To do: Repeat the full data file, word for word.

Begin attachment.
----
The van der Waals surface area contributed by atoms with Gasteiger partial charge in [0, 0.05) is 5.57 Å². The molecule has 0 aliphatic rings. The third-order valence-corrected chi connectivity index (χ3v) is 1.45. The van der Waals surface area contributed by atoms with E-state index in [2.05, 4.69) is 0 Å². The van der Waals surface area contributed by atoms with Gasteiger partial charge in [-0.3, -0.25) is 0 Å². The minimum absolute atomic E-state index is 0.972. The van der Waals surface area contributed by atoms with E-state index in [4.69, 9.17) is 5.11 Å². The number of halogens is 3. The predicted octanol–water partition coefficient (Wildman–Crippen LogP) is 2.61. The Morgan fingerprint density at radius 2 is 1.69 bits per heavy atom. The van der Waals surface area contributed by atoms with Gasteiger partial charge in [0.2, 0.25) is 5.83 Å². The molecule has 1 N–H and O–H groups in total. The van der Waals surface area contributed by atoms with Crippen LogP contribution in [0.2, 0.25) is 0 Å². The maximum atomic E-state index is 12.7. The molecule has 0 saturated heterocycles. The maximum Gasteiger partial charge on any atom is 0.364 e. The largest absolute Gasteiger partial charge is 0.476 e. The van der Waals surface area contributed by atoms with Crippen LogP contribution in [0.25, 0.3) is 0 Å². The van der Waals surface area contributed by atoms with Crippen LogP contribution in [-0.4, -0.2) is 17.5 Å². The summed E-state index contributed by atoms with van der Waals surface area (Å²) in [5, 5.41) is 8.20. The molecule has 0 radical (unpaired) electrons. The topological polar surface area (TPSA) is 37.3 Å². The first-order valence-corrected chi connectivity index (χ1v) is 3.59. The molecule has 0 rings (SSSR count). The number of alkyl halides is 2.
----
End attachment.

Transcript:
The van der Waals surface area contributed by atoms with Gasteiger partial charge in [0, 0.05) is 5.57 Å². The molecule has 0 aliphatic rings. The third-order valence-corrected chi connectivity index (χ3v) is 1.45. The van der Waals surface area contributed by atoms with E-state index in [2.05, 4.69) is 0 Å². The van der Waals surface area contributed by atoms with Gasteiger partial charge in [-0.3, -0.25) is 0 Å². The minimum absolute atomic E-state index is 0.972. The van der Waals surface area contributed by atoms with E-state index in [4.69, 9.17) is 5.11 Å². The number of halogens is 3. The predicted octanol–water partition coefficient (Wildman–Crippen LogP) is 2.61. The Morgan fingerprint density at radius 2 is 1.69 bits per heavy atom. The van der Waals surface area contributed by atoms with Gasteiger partial charge in [0.2, 0.25) is 5.83 Å². The molecule has 1 N–H and O–H groups in total. The van der Waals surface area contributed by atoms with Crippen LogP contribution in [0.2, 0.25) is 0 Å². The maximum atomic E-state index is 12.7. The molecule has 0 saturated heterocycles. The maximum Gasteiger partial charge on any atom is 0.364 e. The largest absolute Gasteiger partial charge is 0.476 e. The van der Waals surface area contributed by atoms with Crippen LogP contribution in [0.25, 0.3) is 0 Å². The van der Waals surface area contributed by atoms with Crippen LogP contribution in [-0.4, -0.2) is 17.5 Å². The summed E-state index contributed by atoms with van der Waals surface area (Å²) in [5, 5.41) is 8.20. The molecule has 0 radical (unpaired) electrons. The topological polar surface area (TPSA) is 37.3 Å². The first-order valence-corrected chi connectivity index (χ1v) is 3.59. The molecule has 0 rings (SSSR count). The number of alkyl halides is 2.